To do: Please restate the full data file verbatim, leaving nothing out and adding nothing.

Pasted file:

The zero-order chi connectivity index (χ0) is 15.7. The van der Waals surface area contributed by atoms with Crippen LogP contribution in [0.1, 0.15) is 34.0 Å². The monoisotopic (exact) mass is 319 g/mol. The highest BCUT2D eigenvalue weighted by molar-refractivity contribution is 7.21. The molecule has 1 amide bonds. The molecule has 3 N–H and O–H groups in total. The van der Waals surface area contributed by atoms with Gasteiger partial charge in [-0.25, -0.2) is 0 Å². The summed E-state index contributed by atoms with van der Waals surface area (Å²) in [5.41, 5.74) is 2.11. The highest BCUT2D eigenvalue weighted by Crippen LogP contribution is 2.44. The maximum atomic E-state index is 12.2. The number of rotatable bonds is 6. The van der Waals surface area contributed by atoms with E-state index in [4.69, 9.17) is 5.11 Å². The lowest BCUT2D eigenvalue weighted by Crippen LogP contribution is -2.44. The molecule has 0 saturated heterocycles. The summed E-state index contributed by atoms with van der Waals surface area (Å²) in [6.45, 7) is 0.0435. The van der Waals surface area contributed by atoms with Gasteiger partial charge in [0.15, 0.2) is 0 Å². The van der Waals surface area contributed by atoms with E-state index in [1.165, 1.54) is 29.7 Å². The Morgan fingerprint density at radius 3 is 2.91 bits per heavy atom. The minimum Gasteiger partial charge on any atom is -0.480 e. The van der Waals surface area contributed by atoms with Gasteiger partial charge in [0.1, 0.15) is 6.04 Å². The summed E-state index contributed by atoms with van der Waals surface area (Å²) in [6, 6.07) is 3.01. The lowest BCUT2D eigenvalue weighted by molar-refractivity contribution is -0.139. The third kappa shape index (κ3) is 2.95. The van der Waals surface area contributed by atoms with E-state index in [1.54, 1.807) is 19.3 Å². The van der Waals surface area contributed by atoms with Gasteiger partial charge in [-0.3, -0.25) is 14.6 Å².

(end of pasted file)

The zero-order chi connectivity index (χ0) is 15.7. The van der Waals surface area contributed by atoms with Crippen LogP contribution in [0.1, 0.15) is 34.0 Å². The monoisotopic (exact) mass is 319 g/mol. The highest BCUT2D eigenvalue weighted by molar-refractivity contribution is 7.21. The molecule has 1 amide bonds. The molecule has 3 N–H and O–H groups in total. The van der Waals surface area contributed by atoms with Gasteiger partial charge in [-0.25, -0.2) is 0 Å². The summed E-state index contributed by atoms with van der Waals surface area (Å²) in [5.41, 5.74) is 2.11. The highest BCUT2D eigenvalue weighted by Crippen LogP contribution is 2.44. The maximum atomic E-state index is 12.2. The number of rotatable bonds is 6. The van der Waals surface area contributed by atoms with E-state index in [4.69, 9.17) is 5.11 Å². The lowest BCUT2D eigenvalue weighted by Crippen LogP contribution is -2.44. The molecule has 0 saturated heterocycles. The summed E-state index contributed by atoms with van der Waals surface area (Å²) in [6.45, 7) is 0.0435. The van der Waals surface area contributed by atoms with Gasteiger partial charge in [0.15, 0.2) is 0 Å². The van der Waals surface area contributed by atoms with E-state index in [1.165, 1.54) is 29.7 Å². The Morgan fingerprint density at radius 3 is 2.91 bits per heavy atom. The minimum Gasteiger partial charge on any atom is -0.480 e. The van der Waals surface area contributed by atoms with Gasteiger partial charge in [0.1, 0.15) is 6.04 Å². The summed E-state index contributed by atoms with van der Waals surface area (Å²) in [6, 6.07) is 3.01. The lowest BCUT2D eigenvalue weighted by molar-refractivity contribution is -0.139. The third kappa shape index (κ3) is 2.95. The van der Waals surface area contributed by atoms with E-state index in [1.54, 1.807) is 19.3 Å². The van der Waals surface area contributed by atoms with Gasteiger partial charge in [-0.3, -0.25) is 14.6 Å².